The European Innovation Council’s ability to buy ‘golden shares’ in tech firms may help keep key technologies in Europe, says EIC Director Jean-David Malo
A new EU investment agency could stop foreign investors from taking over strategically important European tech firms through the use of so-called “golden shares,” said the agency’s director at the European Commission.
Jean-David Malo, director of the European Innovation Council, said his agency when co-funding European tech firms “will have the possibility not only to invest in the company, but also to take golden shares” – a type of share that gives the holder veto power over certain transactions, such as mergers. This could happen he said, if the EIC believes a firm’s work is of strategic importance to Europe in, for example, sensitive fields such as cybersecurity or quantum computing.
Malo was speaking at an online conference 22 September organised by ATTRACT, an EU-funded consortium that supports 170 cutting-edge projects in imaging, monitoring, 3D printing, graphene, photonics and other “deep tech” fields.
The EIC, which has been providing grants and loans to tech start-ups so far, will soon start buying equity in some promising companies – in all, as much as €3.5 billion through 2027, which would make it among the biggest venture capital funds in Europe.
As such, Malo said, the EIC has an “absolutely obvious role” to play in establishing “tech sovereignty,” developing key technologies domestically and relying less on suppliers outside Europe. “It is absolutely vital that we keep in Europe a number of technologies on our own, because otherwise we will be in the hands of other countries,” such as the U.S. and China, said Malo.
“This is not only a question of being the leader in one domain or another: this may have an impact on the society we are living in.” He pointed to the growing importance of artificial intelligence: “if you can’t grab this, if you cannot have ‘hands-on’ on this, it is our own vision of what it means to live in society which is at stake.”
Money and a friendly ecosystem
Malo defined deep tech in companies as products and services based on new technologies that are just emerging from the lab. He said Europe is “still a leader” in scientific and technical knowledge, but it remains “very weak in its capacity to transform this knowledge into innovation, into products, into growth, and jobs for Europeans.”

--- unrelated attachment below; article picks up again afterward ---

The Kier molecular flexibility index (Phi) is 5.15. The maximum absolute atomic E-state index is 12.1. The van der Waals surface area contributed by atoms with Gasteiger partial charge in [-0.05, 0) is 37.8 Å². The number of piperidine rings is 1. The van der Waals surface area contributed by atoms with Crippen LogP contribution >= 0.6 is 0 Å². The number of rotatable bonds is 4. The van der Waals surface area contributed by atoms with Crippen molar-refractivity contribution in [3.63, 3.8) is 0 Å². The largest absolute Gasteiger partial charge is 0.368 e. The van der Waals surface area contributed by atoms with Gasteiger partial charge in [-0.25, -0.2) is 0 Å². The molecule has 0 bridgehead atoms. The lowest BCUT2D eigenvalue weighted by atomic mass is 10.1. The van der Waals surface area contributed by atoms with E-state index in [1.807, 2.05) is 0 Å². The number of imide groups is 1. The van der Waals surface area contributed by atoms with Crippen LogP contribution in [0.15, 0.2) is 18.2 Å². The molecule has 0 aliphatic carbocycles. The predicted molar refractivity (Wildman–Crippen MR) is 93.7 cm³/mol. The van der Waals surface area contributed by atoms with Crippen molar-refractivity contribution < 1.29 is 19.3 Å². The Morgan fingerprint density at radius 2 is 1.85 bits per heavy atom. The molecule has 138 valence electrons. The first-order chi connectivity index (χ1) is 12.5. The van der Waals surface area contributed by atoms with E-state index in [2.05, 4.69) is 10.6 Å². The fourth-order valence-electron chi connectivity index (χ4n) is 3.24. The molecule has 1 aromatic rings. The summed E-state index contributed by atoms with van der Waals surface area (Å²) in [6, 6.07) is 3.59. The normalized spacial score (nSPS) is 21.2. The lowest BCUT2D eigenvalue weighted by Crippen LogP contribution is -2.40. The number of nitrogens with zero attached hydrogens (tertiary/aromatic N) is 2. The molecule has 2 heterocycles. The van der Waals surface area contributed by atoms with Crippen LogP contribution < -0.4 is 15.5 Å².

The EIC hopes to encourage venture capitalists to invest more money in European tech startups, by contributing to equity fund-raising rounds in a way that would make those investments a little less risky for the private partners. “The idea is that, gradually, we will leave the capital of the companies and the private sector will jump in, because our objective is not to crowd out the private investment,” said Malo.
Money is important, “but what is absolutely even more important, in reality, is to provide a friendly ecosystem for a company to flourish, and this is mainly a question of connecting people,” said Malo. He argued that while startups should want to grow large in the future, partnering with a large firm today is a way into the market. “It’s absolutely vital to create the conditions for them to have access to big corporates, because in a number of domains, some big corporates in fact are driving the evolution,” he said.
ATTRACT, an EU project coordinated by high-energy physics lab CERN, funds deep tech technologies at an early stage of development, often before a company has been set up, where comparatively small grants of €100,000 each can make a big difference. It also provides a broad ecosystem of potential partners and funders, introducing the researchers to larger firms and investors that could help the technologies advance further. “What they have achieved with a relatively small budget is impressive,” said Malo.
The EIC, while also funding early-stage research, will offer tech firms grants of up to €2.5 million and in some cases share purchases worth as much as €15 million. The EIC aims to help startups overcome the so-called “valley of death,” where many new companies go under because they haven’t the investment to keep going until they can bring in revenue. This is a particular problem with new technologies, because “deep tech is by definition more expensive,” said Malo.